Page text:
On the ride I glance at my speed, heart rate and compass heading, and I satisfy my curiosity about grade percentage on some of my favorite hills. In six-panel mode I sometimes need to squint to read the display. I noticed the same complaint in user reviews online. The solution is to switch to the larger, three-panel display.
The 305 really comes into its own after the ride. I start the Garmin Training Center software on my PC, plug the 305 into the included USB cable, and watch it automatically upload all the ride data. The numbers drop into an automatically dated folder, where I have full access to the information. It couldn’t be easier.
Training Center displays a calendar and file bar on the left side so you can easily locate and review workouts. The map, graph, totals and notes are displayed on the right. Unlike the 305’s on-bike display, the software includes a simple road map that gives a better visualization of the ride.
Training Center lets you graph speed, elevation, grade, heart rate, percentage of max heart rate — or combinations of these. Interesting, but this information becomes even more useful as you compare workouts over time on the same route. Just click on the “biking” folder to see totals for all the workouts you’ve logged, including distance, time, average speed, max speed, calories, average heart rate, max heart rate, total ascent and total descent.
If all of that isn’t enough, sign up for the Garmin-operated MotionBased website. Registration is free and allows you to upload your data and get into route sharing, detailed mapping including Google Earth, integration of weather data, advanced graphing and more. For a full list of features comparing the included Training Center software with the online MotionBased, click on “information.”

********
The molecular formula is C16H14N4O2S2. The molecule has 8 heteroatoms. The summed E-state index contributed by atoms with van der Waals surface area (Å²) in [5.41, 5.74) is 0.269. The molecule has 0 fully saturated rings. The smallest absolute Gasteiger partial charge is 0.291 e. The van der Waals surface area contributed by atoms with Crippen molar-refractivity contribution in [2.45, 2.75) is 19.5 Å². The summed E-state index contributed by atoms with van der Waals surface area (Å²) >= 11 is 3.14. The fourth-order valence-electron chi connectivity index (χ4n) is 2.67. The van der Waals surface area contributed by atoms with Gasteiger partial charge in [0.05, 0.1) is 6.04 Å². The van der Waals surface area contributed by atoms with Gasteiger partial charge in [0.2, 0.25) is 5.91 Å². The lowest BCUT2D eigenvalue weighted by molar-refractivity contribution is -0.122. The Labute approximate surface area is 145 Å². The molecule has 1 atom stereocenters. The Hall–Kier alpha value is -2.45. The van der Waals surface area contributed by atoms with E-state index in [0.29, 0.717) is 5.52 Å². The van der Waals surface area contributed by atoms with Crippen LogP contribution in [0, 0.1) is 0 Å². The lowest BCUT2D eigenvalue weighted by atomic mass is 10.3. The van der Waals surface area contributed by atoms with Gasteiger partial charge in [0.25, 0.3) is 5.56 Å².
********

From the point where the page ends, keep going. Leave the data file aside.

To get on the cutting edge, you can use the beta version of the “player,” which moves a dot around your route while replaying the accompanying ride data. You can even back up to check your heart rate on that killer hill. You can also e-mail player workouts to a friend. Motion Based “Lite” is free with registration. The full-featured service costs $7.95 per month on the annual plan, $11.95 per month on the monthly plan.
A few more notes of interest:
- The 305 lets you store three bike profiles. This matters because bike weight (along with your weight) is factored into calorie burning calculations.
- Garmin’s heart monitor transmitter, worn around the chest, must be very moist with sweat to provide accurate and consistent readings — more so than for other brands I’ve used. This was noted by other cyclists in online comments. I cured the problem completely by applying electrolyte gel before each ride. (The chest strap with transmitter weighs 75 grams.)
- Apple computers are now supported by downloadable Training Center software and on the MotionBased site.
- The 305 is designed for cycling but works fine for running. I used it on several runs. The software allows data to be saved and analyzed under a “running” category. This adjusts for calorie burn.
- Another version called the Edge 305CAD ($380) includes a cadence monitor instead of at heart monitor. It too is wireless. Or you can buy a 305 for $435 that provides both heart rate and cadence.
- The 305 is “waterproof” (immersion at 1 meter for 30 minutes). So it’s not likely to be bothered by rain. The operating temperature range is -4F to 140F (-20C to 60C).
- About a third of the 98 pages in the owner’s manual fell out. That may be a one-off problem. On the plus side, all the pages are clearly written with sharp illustrations, making it easier to learn all the 305’s functions.
Overall, I enjoyed using the Edge 305HR. Capturing and graphing so much information was interesting and a great motivator. For cyclists who work with a coach, sharing access via a MotionBased online account would be a perfect way to stay connected.